• Fiberglass (R-value: 2.2 to 2.7 per inch)
  • Cellulose (R-value 3.2 to 3.8 per inch)

Structural Insulated Panels (SIPs)

  • Polystyrene (R-value: 3.8 expanded (EPS) to 5 extruded (XPS))
  • Polyisocyanurate (R-value 5.6 to 7.7 per inch)

Spray foam and SIPs offer higher R-values compared with other insulations. The former, however, can fill spaces completely. It expands to fill the whole cavity because it’s made of foam. It also stays in place for a long time.

Keeping Your Insulation Effective

There are insulations that you can install on your own, but in some cases, you will need a professional’s help. For instance, insulation professionals should install spray foam because they have the right equipment and expertise to do the job correctly. Properly installed insulation can be more effective, so you’ll get your money’s worth.

Here at A+ Insulation, our team can help you minimize your energy bill by providing your home with quality insulation solutions.

We provide two types of spray foam. First is the closed-cell foam, which decreases humidity and has better resistance to water. The other one is the open-cell foam, which can cover hard to reach areas the closed-cell foam can’t.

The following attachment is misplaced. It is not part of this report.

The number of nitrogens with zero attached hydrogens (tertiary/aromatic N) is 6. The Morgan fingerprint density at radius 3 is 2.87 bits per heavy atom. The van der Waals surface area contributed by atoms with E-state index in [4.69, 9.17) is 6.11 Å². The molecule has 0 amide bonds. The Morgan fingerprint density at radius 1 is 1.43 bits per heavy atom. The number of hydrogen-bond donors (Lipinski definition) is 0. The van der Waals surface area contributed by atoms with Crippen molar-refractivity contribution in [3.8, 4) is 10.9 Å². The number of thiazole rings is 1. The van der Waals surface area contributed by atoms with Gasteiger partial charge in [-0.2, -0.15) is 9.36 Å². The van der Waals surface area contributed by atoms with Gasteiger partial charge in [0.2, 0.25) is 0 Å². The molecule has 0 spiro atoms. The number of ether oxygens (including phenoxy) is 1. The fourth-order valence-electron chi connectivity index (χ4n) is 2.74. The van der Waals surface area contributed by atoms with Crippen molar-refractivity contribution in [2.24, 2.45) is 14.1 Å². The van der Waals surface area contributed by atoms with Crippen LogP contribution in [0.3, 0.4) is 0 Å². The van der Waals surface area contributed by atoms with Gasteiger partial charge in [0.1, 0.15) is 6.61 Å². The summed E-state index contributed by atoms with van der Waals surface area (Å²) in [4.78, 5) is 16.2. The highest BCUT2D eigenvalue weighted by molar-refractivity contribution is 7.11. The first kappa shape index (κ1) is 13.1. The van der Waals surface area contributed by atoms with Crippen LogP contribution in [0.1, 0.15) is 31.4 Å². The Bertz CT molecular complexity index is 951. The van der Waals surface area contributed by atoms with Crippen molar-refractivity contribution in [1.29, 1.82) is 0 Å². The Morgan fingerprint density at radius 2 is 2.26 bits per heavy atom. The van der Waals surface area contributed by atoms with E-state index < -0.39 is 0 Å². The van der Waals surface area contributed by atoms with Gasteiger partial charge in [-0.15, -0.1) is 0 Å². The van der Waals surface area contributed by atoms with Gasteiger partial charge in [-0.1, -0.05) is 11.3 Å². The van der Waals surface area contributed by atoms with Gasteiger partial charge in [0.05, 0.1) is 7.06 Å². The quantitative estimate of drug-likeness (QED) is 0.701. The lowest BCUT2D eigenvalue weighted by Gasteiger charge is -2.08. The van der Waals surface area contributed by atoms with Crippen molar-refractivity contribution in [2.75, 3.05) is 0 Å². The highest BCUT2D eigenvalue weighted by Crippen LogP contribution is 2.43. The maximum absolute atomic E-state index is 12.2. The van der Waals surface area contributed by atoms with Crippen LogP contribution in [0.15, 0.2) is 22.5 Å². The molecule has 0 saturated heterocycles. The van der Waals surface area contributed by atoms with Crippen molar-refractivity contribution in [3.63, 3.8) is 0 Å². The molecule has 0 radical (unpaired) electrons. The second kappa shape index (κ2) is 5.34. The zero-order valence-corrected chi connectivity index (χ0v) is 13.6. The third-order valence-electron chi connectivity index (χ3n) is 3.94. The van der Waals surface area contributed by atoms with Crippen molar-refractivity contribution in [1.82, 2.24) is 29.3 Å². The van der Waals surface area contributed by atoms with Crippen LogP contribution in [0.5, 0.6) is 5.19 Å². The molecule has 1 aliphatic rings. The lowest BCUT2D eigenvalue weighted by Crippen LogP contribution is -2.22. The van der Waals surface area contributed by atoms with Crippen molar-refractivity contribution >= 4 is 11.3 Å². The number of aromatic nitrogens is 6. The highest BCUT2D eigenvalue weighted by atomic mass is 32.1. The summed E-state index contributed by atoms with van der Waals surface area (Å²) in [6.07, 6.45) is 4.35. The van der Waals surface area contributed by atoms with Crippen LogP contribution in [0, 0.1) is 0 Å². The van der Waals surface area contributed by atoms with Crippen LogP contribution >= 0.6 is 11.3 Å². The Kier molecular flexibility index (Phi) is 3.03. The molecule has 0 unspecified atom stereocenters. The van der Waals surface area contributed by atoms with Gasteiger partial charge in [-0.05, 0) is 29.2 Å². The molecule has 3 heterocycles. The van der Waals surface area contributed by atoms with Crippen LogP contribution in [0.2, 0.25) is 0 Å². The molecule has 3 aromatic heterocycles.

If you have more insulation-related questions, contact us today. We also offer free, no-obligation inspection of your home to identify the right insulation for your attic.

Increase Your Home’s Value With 3 Insulation Projects

Upgrades, repairs, and maintenance are important responsibilities for any homeowner. You spend time, money, and effort on improving your property and for some, performing these improvements may be for the sole purpose of having a beautiful, comfortable home. Some homeowners, on the other hand, view home improvements as a way to increase the value of their property.home-value

While visible improvements are all well and good, there may be an unseen, upgrade that requires your attention: energy efficiency. Homes that boast energy efficiency are highly sought after because more and more people are making a conscious effort to help preserve the Earth and its resources.

What’s great about energy-efficient home improvements is that they aren’t very costly to make and give a high return on investment if you ever decide to sell your home.